On the day after Christmas, an unusual poll about Europe and national pride was conducted among the French population by the IFOP (French Institute of Public Opinion) in partnership with the Journal du Dimanche and the Europa Nova think tank. This poll was conducted as France prepares to assume the presidency of the European Union from January 1st, 2022. The study was also conducted within Italy and Germany which, with France, compose three of the founding member countries of the European project as it was conceived in the years following the Second World War. It was also published in the Italian newspaper Il Corriere della Serra and in the German newspaper Frankfurter Allgemeine Zeitung.
The survey reveals three major differences between the French reaction and that of the Italians and Germans.
The first difference concerns the notion of European pride. In Germany as in Italy, national pride is accompanied by a very high level of European pride: for three-quarters of the population of these two countries, one does not seem to eclipse the other. European pride is a value shared by a majority of the population, all socio-professional categories included. In France, on the other hand, only two-thirds of citizens admit to having a sense of European pride–an admission with very strong professional disparities. The self-employed, for example, declare very little or no European pride.
The second difference, which is in fact a fairly logical consequence of the first, concerns the desire for greater European integration. The Germans and the Italians would like to see more investment in European integration: 50% of Germans want a more integrated Europe and 43% of Italians. Only 29% of the French, however, support European integration, while an impressive 40% expressed preference for a Europe of nations with more state sovereignty.. Euroscepticism is particularly marked in France among young people under 25.
The third difference can be seen in the political parties. In Germany and Italy, supporters of all parties show a high level of European pride and a high desire for integration, regardless of political color. In France, the parties are almost entirely divided between pro-Europeans and Eurosceptics. But even the most left-wing parties appear to be increasingly sensitive to the cause of national sovereignty, which was not the case at the time of the 2005 referendum on the Constitution.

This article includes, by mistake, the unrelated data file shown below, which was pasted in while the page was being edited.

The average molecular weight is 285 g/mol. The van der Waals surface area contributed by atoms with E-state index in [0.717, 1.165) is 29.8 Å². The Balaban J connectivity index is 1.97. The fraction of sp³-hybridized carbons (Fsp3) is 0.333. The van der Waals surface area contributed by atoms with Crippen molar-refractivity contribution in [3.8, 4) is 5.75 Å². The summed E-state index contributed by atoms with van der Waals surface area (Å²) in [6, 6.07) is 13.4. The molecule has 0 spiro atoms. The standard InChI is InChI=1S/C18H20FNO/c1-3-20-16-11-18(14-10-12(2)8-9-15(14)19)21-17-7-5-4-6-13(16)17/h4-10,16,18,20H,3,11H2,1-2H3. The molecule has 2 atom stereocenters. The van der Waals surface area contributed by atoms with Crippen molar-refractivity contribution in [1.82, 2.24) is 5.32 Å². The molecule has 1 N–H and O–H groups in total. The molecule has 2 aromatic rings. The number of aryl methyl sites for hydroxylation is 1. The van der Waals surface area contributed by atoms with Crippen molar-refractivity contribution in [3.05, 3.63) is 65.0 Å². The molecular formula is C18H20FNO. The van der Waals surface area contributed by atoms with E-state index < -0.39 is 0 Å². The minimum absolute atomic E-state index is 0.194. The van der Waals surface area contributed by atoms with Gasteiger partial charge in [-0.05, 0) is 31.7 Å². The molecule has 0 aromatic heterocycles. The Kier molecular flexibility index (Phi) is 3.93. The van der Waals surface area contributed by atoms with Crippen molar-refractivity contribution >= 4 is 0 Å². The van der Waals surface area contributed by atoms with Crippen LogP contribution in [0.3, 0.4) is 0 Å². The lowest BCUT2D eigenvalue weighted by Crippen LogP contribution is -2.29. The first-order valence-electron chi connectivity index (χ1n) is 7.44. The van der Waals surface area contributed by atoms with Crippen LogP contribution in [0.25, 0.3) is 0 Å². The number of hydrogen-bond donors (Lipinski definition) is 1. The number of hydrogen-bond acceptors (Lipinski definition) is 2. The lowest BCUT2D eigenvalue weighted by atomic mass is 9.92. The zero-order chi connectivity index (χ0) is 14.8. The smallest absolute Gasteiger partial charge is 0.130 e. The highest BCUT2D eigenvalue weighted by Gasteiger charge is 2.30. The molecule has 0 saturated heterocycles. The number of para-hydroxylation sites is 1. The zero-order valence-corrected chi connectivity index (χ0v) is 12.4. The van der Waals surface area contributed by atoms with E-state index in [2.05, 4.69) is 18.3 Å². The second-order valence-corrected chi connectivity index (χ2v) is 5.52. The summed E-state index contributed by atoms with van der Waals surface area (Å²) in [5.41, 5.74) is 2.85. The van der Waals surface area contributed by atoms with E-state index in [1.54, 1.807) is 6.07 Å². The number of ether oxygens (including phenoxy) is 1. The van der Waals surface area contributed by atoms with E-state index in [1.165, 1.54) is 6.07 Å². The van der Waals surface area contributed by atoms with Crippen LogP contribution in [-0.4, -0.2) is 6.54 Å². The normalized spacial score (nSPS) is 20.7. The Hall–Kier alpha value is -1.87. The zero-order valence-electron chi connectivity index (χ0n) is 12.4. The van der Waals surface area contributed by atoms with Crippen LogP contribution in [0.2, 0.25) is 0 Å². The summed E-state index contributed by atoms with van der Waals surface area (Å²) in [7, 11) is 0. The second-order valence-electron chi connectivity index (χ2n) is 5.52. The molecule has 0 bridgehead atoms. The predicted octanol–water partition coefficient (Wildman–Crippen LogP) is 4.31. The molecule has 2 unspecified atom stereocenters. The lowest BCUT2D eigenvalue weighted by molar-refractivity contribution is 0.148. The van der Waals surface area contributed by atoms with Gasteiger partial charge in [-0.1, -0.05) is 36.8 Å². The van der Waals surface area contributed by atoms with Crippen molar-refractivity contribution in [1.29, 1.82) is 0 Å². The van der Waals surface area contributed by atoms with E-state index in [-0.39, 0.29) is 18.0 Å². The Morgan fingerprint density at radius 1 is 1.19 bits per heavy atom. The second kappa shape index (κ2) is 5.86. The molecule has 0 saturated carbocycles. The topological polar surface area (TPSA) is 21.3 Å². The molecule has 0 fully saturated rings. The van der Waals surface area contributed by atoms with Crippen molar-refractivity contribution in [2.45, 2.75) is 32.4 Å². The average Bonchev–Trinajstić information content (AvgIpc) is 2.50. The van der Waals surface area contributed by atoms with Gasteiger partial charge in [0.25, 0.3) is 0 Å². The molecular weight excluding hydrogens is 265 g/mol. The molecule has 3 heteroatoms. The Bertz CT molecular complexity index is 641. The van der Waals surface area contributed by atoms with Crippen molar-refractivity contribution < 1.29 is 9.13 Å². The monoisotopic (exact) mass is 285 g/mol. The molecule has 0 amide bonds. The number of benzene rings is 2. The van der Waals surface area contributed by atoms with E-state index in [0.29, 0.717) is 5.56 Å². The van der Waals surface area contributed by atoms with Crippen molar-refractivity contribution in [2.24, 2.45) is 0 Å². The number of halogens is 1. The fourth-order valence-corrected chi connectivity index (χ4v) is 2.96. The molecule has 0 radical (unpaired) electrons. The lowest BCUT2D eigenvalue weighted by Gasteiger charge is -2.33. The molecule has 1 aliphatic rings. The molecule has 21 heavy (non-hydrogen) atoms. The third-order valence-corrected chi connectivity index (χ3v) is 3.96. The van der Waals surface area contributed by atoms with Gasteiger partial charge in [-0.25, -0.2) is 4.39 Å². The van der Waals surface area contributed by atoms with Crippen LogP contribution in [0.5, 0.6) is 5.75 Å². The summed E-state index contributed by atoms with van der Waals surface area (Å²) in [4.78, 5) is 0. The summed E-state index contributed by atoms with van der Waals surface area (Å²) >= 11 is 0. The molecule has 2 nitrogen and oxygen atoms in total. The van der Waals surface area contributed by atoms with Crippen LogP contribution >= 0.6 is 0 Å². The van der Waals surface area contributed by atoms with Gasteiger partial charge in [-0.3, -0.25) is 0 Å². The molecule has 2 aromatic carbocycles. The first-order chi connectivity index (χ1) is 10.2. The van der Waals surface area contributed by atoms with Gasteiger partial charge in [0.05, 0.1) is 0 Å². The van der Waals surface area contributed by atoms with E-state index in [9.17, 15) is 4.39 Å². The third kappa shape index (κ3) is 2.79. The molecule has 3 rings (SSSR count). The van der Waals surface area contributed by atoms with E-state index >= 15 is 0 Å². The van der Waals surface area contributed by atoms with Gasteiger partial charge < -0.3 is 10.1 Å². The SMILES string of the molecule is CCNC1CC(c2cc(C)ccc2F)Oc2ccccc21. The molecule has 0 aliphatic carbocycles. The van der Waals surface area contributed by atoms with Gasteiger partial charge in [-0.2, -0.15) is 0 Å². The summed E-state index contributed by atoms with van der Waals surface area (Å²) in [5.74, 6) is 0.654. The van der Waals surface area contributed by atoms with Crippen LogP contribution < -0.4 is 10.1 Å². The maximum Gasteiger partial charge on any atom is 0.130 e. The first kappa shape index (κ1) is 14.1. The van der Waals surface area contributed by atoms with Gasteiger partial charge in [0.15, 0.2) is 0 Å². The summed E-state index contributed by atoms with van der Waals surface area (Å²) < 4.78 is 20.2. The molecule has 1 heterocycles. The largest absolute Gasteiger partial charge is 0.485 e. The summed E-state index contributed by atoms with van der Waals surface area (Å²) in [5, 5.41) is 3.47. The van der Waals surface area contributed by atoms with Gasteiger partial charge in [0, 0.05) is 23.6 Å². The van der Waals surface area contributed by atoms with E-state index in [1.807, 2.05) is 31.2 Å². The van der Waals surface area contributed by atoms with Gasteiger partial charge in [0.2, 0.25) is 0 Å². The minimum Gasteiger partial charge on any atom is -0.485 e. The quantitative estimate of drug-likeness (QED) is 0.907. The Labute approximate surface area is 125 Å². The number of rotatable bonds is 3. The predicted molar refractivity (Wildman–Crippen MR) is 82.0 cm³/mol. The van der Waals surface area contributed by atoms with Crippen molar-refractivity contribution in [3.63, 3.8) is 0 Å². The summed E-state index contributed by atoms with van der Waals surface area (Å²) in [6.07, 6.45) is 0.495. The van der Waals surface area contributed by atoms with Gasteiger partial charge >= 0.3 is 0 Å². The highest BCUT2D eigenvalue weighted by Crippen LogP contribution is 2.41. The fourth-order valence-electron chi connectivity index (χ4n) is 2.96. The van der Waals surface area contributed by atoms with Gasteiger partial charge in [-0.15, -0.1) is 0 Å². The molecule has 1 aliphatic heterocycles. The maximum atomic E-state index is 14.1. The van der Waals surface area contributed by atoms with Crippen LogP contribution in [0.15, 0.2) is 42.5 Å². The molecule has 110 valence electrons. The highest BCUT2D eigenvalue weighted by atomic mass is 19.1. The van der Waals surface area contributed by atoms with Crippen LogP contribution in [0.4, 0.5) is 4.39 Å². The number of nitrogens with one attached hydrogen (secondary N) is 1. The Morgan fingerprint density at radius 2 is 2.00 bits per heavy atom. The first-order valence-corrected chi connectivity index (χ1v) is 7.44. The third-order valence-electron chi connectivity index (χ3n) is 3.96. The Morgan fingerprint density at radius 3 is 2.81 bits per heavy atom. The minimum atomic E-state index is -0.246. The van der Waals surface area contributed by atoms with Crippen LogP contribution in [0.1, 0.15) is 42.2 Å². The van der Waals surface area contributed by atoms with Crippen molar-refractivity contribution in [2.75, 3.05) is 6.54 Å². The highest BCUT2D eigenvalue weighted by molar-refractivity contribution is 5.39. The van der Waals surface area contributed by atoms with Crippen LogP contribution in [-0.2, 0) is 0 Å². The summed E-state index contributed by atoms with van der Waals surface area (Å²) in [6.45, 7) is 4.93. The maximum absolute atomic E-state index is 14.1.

How can these differences be explained? One factor resides in the current political debates in France on migration issues, which are associated with liberal European policies that seek to standardize immigration. For those concerned over massive immigration, European policies are often held responsible. Another factor to consider is the nature of the governing regime. France has a presidential system, unlike Germany and Italy, and the upcoming election has galvanized division within the country. The fact that President Macron is pro-European has contributed to the debate between Europhiles and Eurosceptics. Furthermore, the concomitance of the presidential election with the French presidency of the European Union will accentuate this phenomenon. It was for this reason that former President of the European Council Donald Tusk proposed to Emmanuel Macron that the EU presidency be postponed until after the election–a suggestion Macron declined..
The publication of such a survey at a time when France is preparing to take over the presidency may signal that caution is needed. Divisions such as those that exist within the French population may impact European institutions. But, despite their distrust of the European project, the French are yet not ready to consider a Frexit. Another poll conducted in mid-November indicated that 63% of French people wanted France to remain in the European Union.
Hélène de Lauzun studied at the École Normale Supérieure de Paris. She taught French literature and civilization at Harvard and received a Ph.D. in History from the Sorbonne. She is the author of Histoire de l’Autriche (Perrin, 2021).